Monday, Aug 10, 2020

AdvertiseDonate
NewsSportsArtsOpinionThe QuadPhotoVideoIllustrationsCartoonsGraphicsThe StackPRIMEEnterpriseInteractivesPodcastsClassifieds

IN THE NEWS:

Tracking COVID-19 at UCLA2020 Racial Justice Movement

Daily Bruin Abroad: Shanghai

By Jason Zhu

Jan 28, 2020 1:32 pm

The street musician duo, Zao Meng Zhe (‘’The Dream Makers’’), perform at Jing’an Park, where buskers frequent to play and share their music with passersby.

(Jason Zhu/Daily Bruin)

Lujiazui is Shanghai’s central financial district. Its name means ‘’Lu family’s mouth’’ and it was formerly known as Lokatse, which comes from the local dialect of Shanghainese. The locality sits on a peninsula cut out by the Huangpu River across from the Bund, and it boasts the second-highest building in the world – the Shanghai Tower – which stands at 2,073 feet.

(Jason Zhu/Daily Bruin)

A cook prepares a wok full of pork guotie at the Shuangfeng day market in the Xuhui District. Guotie, or potstickers, is a popular northern Chinese street food and appetizer, as well as a Shanghainese breakfast option. Residents gather daily at local day markets in the morning to get guotie, fried dough sticks, baos and soy milk.

(Jason Zhu/Daily Bruin)

1933 Old Millfun is a circular gotham-deco structure made from concrete and glass and was designed by the British architect Andrew Balfour. Located in the Hongkou District, it used to be the largest slaughterhouse in Shanghai. Since the slaughterhouse’s shutdown in 2002, it has transformed into an entertainment hotspot for food, shopping and photography.

(Jason Zhu/Daily Bruin)

Opened in 2016, Shanghai Disney Resort is the world’s largest Disney park. Its Enchanted Storybook Castle represents all the Disney princesses and is the tallest castle in all the Disney parks.

(Jason Zhu/Daily Bruin)

Jing’an Temple, the Temple of Peace and Tranquility, is a Chinese Buddhist temple located at Nanjing West Road, in the Jing’an District. It was built in 247 and once housed a plastic factory in the 1960s during the Chinese Cultural Revolution. Today, it is a popular tourist destination and religious worship site.

(Jason Zhu/Daily Bruin)

Motorcycles and bicycles are seen almost everywhere in Shanghai. In addition to daily commutes, they are utilized for package, mail and food delivery services in urban and suburban areas in China.

(Jason Zhu/Daily Bruin)

Tianzifang, located off Taikang Road in the Huangpu District, is a tourism center for arts, crafts and food. It adopted its maze-like alleys and Shikumen architecture from what was formerly part of the French Concession in Shanghai.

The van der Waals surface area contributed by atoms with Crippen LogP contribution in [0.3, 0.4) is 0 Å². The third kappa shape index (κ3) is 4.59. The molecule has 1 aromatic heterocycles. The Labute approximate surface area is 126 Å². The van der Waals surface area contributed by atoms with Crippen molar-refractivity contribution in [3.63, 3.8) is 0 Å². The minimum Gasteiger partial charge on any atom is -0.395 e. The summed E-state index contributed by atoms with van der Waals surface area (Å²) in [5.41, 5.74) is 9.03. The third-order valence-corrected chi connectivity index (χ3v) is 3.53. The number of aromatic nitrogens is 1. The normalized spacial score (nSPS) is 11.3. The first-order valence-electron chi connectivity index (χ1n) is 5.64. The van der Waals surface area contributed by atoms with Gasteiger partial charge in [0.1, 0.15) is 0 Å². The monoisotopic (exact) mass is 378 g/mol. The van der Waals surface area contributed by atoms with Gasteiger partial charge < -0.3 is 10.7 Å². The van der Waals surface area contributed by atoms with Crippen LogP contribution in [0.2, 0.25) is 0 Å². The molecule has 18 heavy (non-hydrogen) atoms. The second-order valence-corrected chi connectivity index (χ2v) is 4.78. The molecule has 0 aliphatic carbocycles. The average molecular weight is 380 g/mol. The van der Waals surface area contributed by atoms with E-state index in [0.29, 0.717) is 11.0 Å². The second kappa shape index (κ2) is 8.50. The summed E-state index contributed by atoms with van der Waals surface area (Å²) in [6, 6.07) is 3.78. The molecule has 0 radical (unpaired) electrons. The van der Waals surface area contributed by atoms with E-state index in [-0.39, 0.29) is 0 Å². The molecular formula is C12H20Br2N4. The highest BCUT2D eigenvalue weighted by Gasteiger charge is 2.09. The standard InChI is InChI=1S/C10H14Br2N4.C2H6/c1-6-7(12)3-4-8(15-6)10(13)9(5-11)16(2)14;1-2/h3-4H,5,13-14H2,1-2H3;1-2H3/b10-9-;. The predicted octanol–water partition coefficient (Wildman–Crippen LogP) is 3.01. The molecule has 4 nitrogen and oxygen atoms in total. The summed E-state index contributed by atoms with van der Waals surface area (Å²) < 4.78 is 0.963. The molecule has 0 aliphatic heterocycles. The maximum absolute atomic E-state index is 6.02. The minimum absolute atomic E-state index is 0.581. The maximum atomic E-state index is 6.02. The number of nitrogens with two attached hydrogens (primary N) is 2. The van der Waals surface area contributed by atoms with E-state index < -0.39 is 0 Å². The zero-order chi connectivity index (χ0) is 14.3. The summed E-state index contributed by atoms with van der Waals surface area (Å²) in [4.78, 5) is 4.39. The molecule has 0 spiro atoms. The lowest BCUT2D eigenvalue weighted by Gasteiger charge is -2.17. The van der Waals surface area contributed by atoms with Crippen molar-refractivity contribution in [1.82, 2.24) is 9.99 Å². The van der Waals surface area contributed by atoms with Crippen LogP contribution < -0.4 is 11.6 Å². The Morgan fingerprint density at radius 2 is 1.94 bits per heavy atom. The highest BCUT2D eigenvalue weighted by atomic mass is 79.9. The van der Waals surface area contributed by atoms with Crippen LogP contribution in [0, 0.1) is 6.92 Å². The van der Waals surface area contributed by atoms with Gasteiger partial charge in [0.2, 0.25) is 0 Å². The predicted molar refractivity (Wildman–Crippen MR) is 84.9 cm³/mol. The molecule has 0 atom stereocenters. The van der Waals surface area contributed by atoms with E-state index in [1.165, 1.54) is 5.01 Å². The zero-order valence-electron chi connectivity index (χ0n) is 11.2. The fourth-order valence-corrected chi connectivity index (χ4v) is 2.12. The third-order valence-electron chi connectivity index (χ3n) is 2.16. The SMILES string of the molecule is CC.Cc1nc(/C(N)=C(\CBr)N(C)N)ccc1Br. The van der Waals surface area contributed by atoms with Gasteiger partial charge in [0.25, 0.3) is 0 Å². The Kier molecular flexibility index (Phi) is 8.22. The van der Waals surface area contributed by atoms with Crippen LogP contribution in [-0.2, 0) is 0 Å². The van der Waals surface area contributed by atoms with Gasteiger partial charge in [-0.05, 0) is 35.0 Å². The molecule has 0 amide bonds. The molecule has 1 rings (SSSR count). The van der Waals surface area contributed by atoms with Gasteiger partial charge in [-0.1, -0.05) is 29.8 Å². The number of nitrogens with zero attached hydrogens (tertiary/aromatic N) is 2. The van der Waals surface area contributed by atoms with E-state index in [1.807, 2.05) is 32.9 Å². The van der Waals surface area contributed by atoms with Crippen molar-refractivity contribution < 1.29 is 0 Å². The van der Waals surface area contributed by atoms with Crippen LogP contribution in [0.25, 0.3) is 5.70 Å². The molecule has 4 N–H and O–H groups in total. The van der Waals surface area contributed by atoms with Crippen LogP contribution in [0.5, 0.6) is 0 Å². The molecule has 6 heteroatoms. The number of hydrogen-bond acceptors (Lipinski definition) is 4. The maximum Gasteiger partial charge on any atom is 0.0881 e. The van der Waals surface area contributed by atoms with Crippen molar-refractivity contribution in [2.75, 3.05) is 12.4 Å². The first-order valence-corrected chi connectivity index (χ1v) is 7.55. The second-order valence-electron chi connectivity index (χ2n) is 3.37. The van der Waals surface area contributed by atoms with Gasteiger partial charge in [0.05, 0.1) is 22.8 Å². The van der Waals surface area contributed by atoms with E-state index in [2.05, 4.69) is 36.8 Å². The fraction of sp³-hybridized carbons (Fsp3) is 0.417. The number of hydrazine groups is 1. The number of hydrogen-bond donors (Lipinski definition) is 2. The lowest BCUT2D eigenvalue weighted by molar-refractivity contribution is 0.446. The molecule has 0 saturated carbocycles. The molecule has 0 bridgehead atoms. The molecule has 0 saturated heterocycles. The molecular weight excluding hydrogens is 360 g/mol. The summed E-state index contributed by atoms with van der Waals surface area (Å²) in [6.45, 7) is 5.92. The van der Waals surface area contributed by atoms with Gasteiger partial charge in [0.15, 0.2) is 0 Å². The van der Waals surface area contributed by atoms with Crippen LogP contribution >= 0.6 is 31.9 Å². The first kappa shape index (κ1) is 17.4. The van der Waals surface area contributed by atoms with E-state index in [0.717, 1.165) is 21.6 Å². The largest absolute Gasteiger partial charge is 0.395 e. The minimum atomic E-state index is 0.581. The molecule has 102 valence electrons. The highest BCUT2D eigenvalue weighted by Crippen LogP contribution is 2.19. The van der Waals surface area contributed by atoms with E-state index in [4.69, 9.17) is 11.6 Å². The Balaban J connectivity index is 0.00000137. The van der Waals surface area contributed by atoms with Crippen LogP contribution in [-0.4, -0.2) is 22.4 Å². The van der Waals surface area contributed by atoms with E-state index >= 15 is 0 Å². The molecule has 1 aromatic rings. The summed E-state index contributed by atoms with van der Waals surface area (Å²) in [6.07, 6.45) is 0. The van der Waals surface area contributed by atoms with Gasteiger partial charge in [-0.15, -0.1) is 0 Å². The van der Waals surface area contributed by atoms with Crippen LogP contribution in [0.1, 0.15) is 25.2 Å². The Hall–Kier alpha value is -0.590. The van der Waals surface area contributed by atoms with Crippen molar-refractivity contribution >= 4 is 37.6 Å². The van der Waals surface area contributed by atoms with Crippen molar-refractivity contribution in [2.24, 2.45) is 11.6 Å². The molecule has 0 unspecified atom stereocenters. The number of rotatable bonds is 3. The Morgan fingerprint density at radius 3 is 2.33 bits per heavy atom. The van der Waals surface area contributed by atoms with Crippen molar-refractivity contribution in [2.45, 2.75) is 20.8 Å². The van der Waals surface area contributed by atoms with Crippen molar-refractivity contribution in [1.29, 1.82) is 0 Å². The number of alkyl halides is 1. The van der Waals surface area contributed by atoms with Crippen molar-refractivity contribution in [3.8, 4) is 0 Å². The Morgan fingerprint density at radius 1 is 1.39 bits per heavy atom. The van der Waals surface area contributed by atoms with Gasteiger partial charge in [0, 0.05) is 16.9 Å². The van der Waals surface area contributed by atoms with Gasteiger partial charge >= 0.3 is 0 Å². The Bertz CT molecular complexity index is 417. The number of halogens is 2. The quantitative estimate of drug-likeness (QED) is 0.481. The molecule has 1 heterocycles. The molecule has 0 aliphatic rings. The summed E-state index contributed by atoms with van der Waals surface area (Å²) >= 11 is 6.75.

(Jason Zhu/Daily Bruin)

The Yuyuan Bazaar in the Huangpu District hosts a large number of small businesses that sell antiques, jewelry and souvenirs, as well as restaurants like Shanghai Lao Fan Dian (‘’Old Restaurant’’). Also known as Shanghai Chenghuangmiao (‘’City God Temple’’), the commercial district gets its name from a nearby temple that traces its history back to the Ming dynasty.

(Jason Zhu/Daily Bruin)

Nanjing Road Pedestrian Mall is one of the world’s busiest shopping streets, and it is home to most of Shanghai’s oldest and largest department stores, including Wing On Department Store (pictured).

(Jason Zhu/Daily Bruin)

A waiter hollers to bring in business for his restaurant at Shippo (Qibao) Old Street, in the Minhang District. The Shippo Old Street gets its name from a legend regarding seven treasures (‘’qibao’’) located in the area. The town is famous for its street food, notably tangyuan, a Chinese dessert made from glutinous rice flour.

(Jason Zhu/Daily Bruin)

The Bund, or Waitan, in Chinese, is a waterfront area bordering Huangpu River in the eastern part of the Huangpu District. From the mid-19th century through the 1930s, it was a center of foreign establishment in Shanghai, as the city held British, American and French concessions and the Bund became a protected treaty port.

(Jason Zhu/Daily Bruin)

Share this story:FacebookTwitterRedditEmail
Jason Zhu
COMMENTS